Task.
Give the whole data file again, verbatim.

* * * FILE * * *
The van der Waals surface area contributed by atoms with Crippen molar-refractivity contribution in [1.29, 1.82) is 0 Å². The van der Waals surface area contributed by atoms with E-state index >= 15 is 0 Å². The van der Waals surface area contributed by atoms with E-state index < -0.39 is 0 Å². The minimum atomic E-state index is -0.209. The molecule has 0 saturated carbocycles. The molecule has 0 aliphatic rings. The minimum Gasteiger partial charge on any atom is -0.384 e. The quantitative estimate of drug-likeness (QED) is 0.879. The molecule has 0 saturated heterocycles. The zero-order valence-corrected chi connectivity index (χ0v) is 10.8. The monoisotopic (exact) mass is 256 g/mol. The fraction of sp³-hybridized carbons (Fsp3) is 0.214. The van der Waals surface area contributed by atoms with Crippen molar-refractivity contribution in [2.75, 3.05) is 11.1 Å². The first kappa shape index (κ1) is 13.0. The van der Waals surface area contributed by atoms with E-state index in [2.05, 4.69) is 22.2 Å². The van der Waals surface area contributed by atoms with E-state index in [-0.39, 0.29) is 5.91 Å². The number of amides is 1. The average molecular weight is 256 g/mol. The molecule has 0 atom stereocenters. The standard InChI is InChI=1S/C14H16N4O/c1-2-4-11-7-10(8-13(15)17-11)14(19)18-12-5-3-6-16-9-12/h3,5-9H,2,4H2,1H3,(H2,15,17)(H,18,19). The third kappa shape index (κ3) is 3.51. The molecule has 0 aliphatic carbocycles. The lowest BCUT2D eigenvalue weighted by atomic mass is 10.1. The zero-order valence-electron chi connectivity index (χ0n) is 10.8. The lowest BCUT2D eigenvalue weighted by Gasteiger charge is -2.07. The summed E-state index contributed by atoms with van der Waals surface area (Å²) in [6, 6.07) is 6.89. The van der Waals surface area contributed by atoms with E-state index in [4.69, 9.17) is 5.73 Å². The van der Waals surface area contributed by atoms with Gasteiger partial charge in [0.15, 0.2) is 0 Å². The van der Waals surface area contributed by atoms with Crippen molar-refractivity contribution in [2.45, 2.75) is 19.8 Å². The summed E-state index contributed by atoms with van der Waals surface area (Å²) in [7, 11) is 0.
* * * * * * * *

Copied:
The van der Waals surface area contributed by atoms with Crippen molar-refractivity contribution in [1.29, 1.82) is 0 Å². The van der Waals surface area contributed by atoms with E-state index >= 15 is 0 Å². The van der Waals surface area contributed by atoms with E-state index < -0.39 is 0 Å². The minimum atomic E-state index is -0.209. The molecule has 0 saturated carbocycles. The molecule has 0 aliphatic rings. The minimum Gasteiger partial charge on any atom is -0.384 e. The quantitative estimate of drug-likeness (QED) is 0.879. The molecule has 0 saturated heterocycles. The zero-order valence-corrected chi connectivity index (χ0v) is 10.8. The monoisotopic (exact) mass is 256 g/mol. The fraction of sp³-hybridized carbons (Fsp3) is 0.214. The van der Waals surface area contributed by atoms with Crippen molar-refractivity contribution in [2.75, 3.05) is 11.1 Å². The first kappa shape index (κ1) is 13.0. The van der Waals surface area contributed by atoms with E-state index in [2.05, 4.69) is 22.2 Å². The van der Waals surface area contributed by atoms with E-state index in [-0.39, 0.29) is 5.91 Å². The number of amides is 1. The average molecular weight is 256 g/mol. The molecule has 0 atom stereocenters. The standard InChI is InChI=1S/C14H16N4O/c1-2-4-11-7-10(8-13(15)17-11)14(19)18-12-5-3-6-16-9-12/h3,5-9H,2,4H2,1H3,(H2,15,17)(H,18,19). The third kappa shape index (κ3) is 3.51. The molecule has 0 aliphatic carbocycles. The lowest BCUT2D eigenvalue weighted by atomic mass is 10.1. The zero-order valence-electron chi connectivity index (χ0n) is 10.8. The lowest BCUT2D eigenvalue weighted by Gasteiger charge is -2.07. The summed E-state index contributed by atoms with van der Waals surface area (Å²) in [6, 6.07) is 6.89. The van der Waals surface area contributed by atoms with E-state index in [4.69, 9.17) is 5.73 Å². The van der Waals surface area contributed by atoms with Gasteiger partial charge in [0.15, 0.2) is 0 Å². The van der Waals surface area contributed by atoms with Crippen molar-refractivity contribution in [2.45, 2.75) is 19.8 Å². The summed E-state index contributed by atoms with van der Waals surface area (Å²) in [7, 11) is 0.